An American called Jack that’s-not-his-real-name

I spoke to someone today about blogging, and what I can do to get my thoughts out to the world.  He was quite cynical about people who, in their vulnerability, reach out through the internet.  For him, it didn’t have any value.


I was thinking today about an American, Jack (that’s not his real name), I met when we were both in our mid twenties.  He was the brother of my then partner Ryan (not his real name either).  We met, with our respective partners, at Mario’s in San Francisco.  I had that immediate, heart-pounding sensation which surely belongs to Rom-coms.

I was too scared of being rejected to say anything to him, plus I didn’t want to hurt Ryan.  In any case Jack had a really beautiful girl-friend who exuded self-confidence.  Unlike me.  After we’d had coffee, we went into the park, and Ryan and I horsed around like teenagers.  Jack looked wistful.  I don’t know if I was just projecting my own feelings onto him.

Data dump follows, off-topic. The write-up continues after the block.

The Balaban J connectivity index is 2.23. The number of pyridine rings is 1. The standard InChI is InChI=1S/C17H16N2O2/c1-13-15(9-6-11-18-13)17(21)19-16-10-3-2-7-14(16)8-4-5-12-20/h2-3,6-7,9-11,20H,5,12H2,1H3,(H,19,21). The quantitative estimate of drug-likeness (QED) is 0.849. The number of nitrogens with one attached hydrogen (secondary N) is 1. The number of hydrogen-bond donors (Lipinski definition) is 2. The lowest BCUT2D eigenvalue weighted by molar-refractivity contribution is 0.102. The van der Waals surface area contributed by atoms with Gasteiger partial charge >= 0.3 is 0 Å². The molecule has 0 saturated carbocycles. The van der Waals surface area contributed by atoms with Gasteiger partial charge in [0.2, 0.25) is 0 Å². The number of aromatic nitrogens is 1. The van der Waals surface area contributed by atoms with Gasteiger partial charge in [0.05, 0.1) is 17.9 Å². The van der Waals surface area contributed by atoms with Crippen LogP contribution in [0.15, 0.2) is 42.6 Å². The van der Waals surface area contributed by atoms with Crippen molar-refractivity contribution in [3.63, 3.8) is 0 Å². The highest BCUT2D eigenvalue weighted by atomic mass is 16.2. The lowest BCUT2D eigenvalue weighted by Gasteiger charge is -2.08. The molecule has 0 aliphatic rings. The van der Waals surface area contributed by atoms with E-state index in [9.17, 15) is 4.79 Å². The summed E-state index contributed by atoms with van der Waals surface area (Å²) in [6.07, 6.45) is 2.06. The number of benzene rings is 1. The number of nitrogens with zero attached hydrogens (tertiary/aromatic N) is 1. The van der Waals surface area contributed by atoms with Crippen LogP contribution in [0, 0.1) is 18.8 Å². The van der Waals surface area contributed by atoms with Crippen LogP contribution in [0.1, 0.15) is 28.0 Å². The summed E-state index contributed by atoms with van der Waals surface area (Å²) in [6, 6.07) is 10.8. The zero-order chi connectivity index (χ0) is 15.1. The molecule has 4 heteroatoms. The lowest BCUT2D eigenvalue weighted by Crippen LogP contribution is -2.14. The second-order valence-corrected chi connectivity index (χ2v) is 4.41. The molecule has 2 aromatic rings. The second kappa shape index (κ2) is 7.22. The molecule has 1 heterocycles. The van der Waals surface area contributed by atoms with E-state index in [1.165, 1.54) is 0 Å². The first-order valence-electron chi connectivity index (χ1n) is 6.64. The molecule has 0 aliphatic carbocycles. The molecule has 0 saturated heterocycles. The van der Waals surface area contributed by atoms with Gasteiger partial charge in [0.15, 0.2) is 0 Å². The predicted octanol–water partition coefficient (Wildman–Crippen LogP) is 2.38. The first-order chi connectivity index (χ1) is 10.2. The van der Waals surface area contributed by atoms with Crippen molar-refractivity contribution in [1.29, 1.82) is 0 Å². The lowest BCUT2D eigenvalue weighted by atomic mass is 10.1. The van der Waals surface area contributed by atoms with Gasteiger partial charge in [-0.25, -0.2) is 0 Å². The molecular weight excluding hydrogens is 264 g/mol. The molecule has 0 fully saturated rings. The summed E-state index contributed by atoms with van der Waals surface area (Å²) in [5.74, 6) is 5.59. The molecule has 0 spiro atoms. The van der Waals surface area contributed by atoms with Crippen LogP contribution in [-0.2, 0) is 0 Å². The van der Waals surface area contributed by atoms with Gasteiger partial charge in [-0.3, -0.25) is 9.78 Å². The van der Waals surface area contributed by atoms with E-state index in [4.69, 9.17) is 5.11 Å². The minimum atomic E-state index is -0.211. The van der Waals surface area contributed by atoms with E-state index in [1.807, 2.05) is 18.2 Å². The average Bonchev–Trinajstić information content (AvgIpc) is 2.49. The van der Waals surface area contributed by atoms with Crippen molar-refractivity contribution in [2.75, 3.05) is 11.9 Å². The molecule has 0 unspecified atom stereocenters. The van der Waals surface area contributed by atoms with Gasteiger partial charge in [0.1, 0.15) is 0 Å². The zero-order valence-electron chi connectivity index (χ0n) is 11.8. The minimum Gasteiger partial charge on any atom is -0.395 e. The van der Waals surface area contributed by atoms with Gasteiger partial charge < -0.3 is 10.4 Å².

Ryan and I stayed with Jack and his partner in San Francisco for a weekend.  I had a seizure, and came around from it to feel more than see such a warm empathy from Jack.  I hadn’t experienced it in my life before that.  It’s stayed with me all these years.  Somewhere inside of me I was so sure he had feelings for me.  Nothing happened, though, and we went our separate ways.

I’ve never forgotten him.  Or the longing I had to be truthful with him.  I wrote to him a while ago, but I only had his mother’s address.  I don’t know if she forwarded my letter or not.  I don’t know anything about his current status, either.  He doesn’t seem to be on Facebook.

Why did I think of him?  I don’t know.  He just popped into my mind.  Maybe he’ll read my blog.  If he did he’d know I was writing about him, I’m sure of that.

Hallo Jack, wherever you are.


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